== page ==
Another limitation of the current study was the use of single strain planktonic bacteria. As was used in nearly all previous dual chamber bacterial leakage studies, this was not representative of nature. Endodontic infections are understood to be biofilm infections, the ecology and morphology of which can vary between cases [18, 19]. The resistance of biofilms to antimicrobials, and virulence of individual species within them, has been increasingly shown to vary largely from that of planktonic bacteria [20, 21].

With regard to the specific strain of bacteria used, Clark-Holke et al. employed Enterococcus faecalis, because it had been commonly observed in studies of failing endodontic cases [9]. Studies which were culture-based had implied a causative role for E. faecalis in failing endodontic cases [22,23,24]. However, using novel and more accurate DNA-based bacterial identification, Fouad et al. has now questioned whether E.Faecalis has any causative role in periradicular pathosis [25]. Moreover, specific strains of E. faecalis have been shown to differ in their ability to coexist in biofilms with other species [26]. Strep. mutans was selected for the current study because of its potential role in re-infecting obturated root canals, and because of its successful use in similar studies of in vitro bacterial leakage [13, 15].

Under the conditions and limitations of the current study, our data suggest that the removal of the smear layer (i.e. the use of EDTA) may be an unnecessary clinical step prior to endodontic obturation when ZOE-based sealer is used. Other studies have suggested that it may even be a deleterious clinical step. In their review, Prado et al [27] found that mixing EDTA with NaOCl, depending upon the local pH, may result in the loss of free available chlorine significantly reducing the ability of NaOCl to dissolve organic tissue. Based upon these and additional findings in their recent review, Wright et al. [28] corroborate these in vitro findings with a case report attributing a subcutaneous emphysema to gas formation, resulting from the interaction of EDTA with NaOCl. It was recommended that these irrigants not be mixed with one another. The conventional use of NaOCl as an effective irrigant during root canal therapy has been well established for several decades. EDTA has been added to common clinical protocol more recently, for the purpose of smear layer removal alone. In the intent of overall tooth survival, as mentioned earlier, the prospective study by Ng et al. [7] found the use of EDTA to be insignificant. When other than resin-based sealers are used, the EDTA flush may be an extraneous step that can be eliminated.

Many novel types of endodontic sealer are currently being introduced. These include methacrylate-, mineral trioxide aggregate (MTA)-, and bioceramic-based sealers. Bacterial leakage data for these sealers are sparse, and to date only Andriukaitiene et al. [14] has studied the effect of the smear layer. They observed that methacrylate-based sealers resisted leakage longer when the smear layer was intact, while leakage through MTA-based samples was unaffected. As new types of endodontic sealers are developed and tested, the significance of the smear layer should be considered, because of this established interaction between smear layer effect and sealer type.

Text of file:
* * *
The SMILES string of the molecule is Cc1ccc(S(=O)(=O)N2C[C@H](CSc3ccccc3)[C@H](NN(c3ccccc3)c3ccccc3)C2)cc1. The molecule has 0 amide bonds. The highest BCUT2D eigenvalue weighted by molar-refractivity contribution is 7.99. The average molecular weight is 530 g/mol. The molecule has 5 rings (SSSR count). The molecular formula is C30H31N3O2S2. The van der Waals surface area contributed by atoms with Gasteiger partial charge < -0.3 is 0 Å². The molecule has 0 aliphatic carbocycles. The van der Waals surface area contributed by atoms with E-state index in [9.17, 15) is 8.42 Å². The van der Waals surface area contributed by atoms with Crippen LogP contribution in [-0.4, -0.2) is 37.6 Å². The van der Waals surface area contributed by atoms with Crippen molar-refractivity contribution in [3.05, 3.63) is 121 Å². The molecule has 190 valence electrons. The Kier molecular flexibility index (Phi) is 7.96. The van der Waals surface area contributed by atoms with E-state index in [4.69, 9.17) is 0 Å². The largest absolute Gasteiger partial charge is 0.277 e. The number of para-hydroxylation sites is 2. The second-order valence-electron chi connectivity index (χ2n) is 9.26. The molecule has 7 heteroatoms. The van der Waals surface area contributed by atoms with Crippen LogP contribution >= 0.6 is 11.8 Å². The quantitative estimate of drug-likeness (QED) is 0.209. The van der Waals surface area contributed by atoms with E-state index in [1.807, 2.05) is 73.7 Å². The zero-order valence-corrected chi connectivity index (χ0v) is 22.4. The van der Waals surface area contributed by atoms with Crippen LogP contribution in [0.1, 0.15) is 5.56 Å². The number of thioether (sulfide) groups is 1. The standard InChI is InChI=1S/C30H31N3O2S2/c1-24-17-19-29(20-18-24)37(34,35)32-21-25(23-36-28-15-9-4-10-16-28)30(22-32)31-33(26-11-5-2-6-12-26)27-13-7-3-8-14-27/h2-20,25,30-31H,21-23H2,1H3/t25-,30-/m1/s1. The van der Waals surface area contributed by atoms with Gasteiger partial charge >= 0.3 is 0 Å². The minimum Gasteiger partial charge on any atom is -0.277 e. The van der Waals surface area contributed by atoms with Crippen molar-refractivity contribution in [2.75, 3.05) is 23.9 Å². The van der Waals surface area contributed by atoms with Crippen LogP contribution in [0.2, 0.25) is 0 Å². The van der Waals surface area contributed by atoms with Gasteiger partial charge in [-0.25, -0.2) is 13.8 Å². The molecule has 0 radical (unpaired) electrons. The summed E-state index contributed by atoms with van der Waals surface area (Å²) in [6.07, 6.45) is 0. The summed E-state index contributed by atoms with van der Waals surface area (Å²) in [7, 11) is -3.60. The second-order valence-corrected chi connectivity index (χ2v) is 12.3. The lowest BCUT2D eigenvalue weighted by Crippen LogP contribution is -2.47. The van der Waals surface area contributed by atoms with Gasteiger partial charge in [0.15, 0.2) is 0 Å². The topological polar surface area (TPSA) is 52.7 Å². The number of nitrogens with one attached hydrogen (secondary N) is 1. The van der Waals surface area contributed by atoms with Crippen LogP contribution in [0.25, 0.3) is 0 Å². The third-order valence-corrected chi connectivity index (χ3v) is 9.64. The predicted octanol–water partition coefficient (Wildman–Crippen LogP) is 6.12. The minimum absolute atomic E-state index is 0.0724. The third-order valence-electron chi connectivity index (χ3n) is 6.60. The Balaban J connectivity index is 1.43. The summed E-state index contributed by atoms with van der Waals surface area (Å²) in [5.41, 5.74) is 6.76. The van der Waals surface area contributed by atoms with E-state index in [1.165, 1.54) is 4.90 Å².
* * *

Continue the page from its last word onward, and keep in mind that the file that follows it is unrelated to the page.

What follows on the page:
Under the conditions and limitations of this in vitro study, retaining the smear layer appeared to slow the rate of bacterial leakage through coronally-exposed root canal obturations, when ZOE-based endodontic sealer was used. This finding adds to the growing body of evidence suggesting that the overall significance of the smear layer appears to vary depending upon the type of sealer used.

Availability of data and materials

The data sets used and analyzed during the current study are available, in spreadsheet form, from the corresponding author upon reasonable request. All data are also fully presented in Table 1 and Fig. 3.



Ethylenediamenetetraacetic acid


Sodium hypochlorite


Mineral trioxide aggregate


Zinc oxide eugenol


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The authors thank West Michigan Oral and Maxillofacial Surgery, Holland, Michigan U.S.A. for providing teeth for this study. For proof reading the manuscript, the authors thank Dr. Laura Altfeld and Dr. Howard Carey, Saint Leo University, Mathematics & Sciences Department, 33701 State Road 52, Saint Leo, FL, USA 33574. The authors further thank personnel of the Mathematics & Sciences Department, St. Leo University for use of their laboratory facilities and for provision of culture media and bacterial strains.


The authors declare that, besides that mentioned under Acknowledgements, the current study was entirely self-funded.

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Authors and Affiliations



HAB performed 100% of all bacteriologic procedures and the running of the entire experiment. HAB contributed 50% to manuscript preparation. HAB also presented the study before peers at Saint Leo University. BJB performed 100% of processing, cleaning and shaping, and obturating of root samples. BJB contributed 50% to manuscript preparation. Both authors equally participated in initial setting up of the experiment. The author(s) read and approved the final manuscript.

Corresponding author

Correspondence to Brian J. Buurma.

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All clinical protocol, including the use of discarded teeth without individual patient consent, was approved by the Institutional Review Board of Saint Leo University, Saint Leo, FL. (CITI Record ID 26213030), according to regulations instituted by the U.S. Department of Health and Human Services [12].

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The authors declare that they have no competing interests.

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Buurma, H.A., Buurma, B.J. The effect of smear layer on bacterial penetration through roots obturated using zinc oxide eugenol-based sealer. BMC Oral Health 20, 88 (2020).